Outrage over Rotto units

Marine scientist Tania Douthwait and Rottnest Society acting president Ian MacRae. Photo by Steve Grant.

THE Rottnest Society has condemned an “outrageous” proposal to build private accommodation for 211 hotel staff on the island.

The Prendiville Group, through its offshoot Garrett Hospitality, wants to build 60 dorm-like rooms housing two workers each, 28 units for supervisors who might have to share, 14 managers’ units with two bedrooms, and five mini homes for executives who’ll get a couple of bedrooms and their own lounge and kitchen, as well as views across Government House Lake from a verandah.

The accommodation will be for the company’s Samphire Rottnest hotel, while the plans show a slightly smaller area nearby has been earmarked for Rottnest Lodge staff in the future.

Describing the proposed flat-pack modules as more Pilbara “mining camp” than Rotto flavour, Rottnest Society acting president Ian MacRae said one of their biggest concerns was that it would involve flattening 1.35 hectares of bushland.

Mr MacRae was angry Prendiville’s development application says the Rottnest Island Authority has already given a permit to clear the site, but the RIA’s own website says it is yet to put in an application to the Department of Water and Environmental Regulation.

“[The society] objects to the RIA acting in a cavalier fashion to sign away 1.3ha of mature Rottnest vegetation,” Mr MacRae said.

“It demonstrates that the RIA is not taking consultation seriously as it treats the development as a fait accompli.”

Mr MacRae said the development threatened to send the island back to the ‘70s when partying staff were responsible for anti-social behaviour and rowdy behaviour that was disruptive to other visitors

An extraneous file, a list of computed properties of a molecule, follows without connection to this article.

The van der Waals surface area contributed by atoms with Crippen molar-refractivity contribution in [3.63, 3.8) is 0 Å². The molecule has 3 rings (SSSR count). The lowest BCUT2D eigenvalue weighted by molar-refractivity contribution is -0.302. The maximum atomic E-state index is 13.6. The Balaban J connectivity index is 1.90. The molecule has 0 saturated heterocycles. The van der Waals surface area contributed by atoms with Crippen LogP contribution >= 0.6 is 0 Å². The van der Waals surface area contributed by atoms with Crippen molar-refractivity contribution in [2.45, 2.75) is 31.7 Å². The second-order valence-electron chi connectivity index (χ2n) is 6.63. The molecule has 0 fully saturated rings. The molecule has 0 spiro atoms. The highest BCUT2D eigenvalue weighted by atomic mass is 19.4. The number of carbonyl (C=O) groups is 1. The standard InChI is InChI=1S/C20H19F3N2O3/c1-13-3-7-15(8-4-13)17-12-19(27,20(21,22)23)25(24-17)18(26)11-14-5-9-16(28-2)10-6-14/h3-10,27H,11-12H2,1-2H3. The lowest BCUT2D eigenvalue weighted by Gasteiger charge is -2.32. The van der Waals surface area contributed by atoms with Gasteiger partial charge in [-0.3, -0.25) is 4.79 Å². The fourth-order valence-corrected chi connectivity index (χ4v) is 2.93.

Soul-destroying

“This proposal is absolutely against what the Rottnest Society was told when the extension to the Rottnest hotel was proposed over two years ago,” he said.

“The Samphire Rottnest hotel has 80 rooms, yet it now requires 108 units to accommodate 211 staff. This ratio of staff to room of 2.64:1 is excessive and nowhere justified. Are we to assume that the operation is that inefficient, or have the developers another motive for seeking more staff housing than they need?”

Mr MacRae said the society was also concerned that the development would set a precedent for the island’s other commercial operators to start claiming their own spaces for staff accommodation.

The RIA’s management plan for the island does flag on-site staff accommodation, but Mr MacRae said the proposed Samphire development was not what the society had imagined would eventuate from that document.

Fremantle free-diver, marine scientist and artist Tania Douthwaite has been volunteering with the society for more than a decade and says any further destruction of the island’s natural beauty was “soul-destroying”.

“The only Samphire community that should exist on the shores of Government House Lake is the native one,” Ms Douthwaite said.

“This housing development by Garrett Group is unacceptable and incompatible with the values of an A-class reserve.

“The proposed site of the housing estate is already home to a range of flora and fauna iconic to Wadjemup – Rottnest Island. 

“This natural vegetation is quietly enjoyed by the native plants and animals that abide there as well as the numerous locals – passing cyclists and naturalists – who take time out from their busy schedules to unwind in a natural setting on this low-key holiday island. It should not be bulldozed to make way for private accommodation that is only accessible to the few.”

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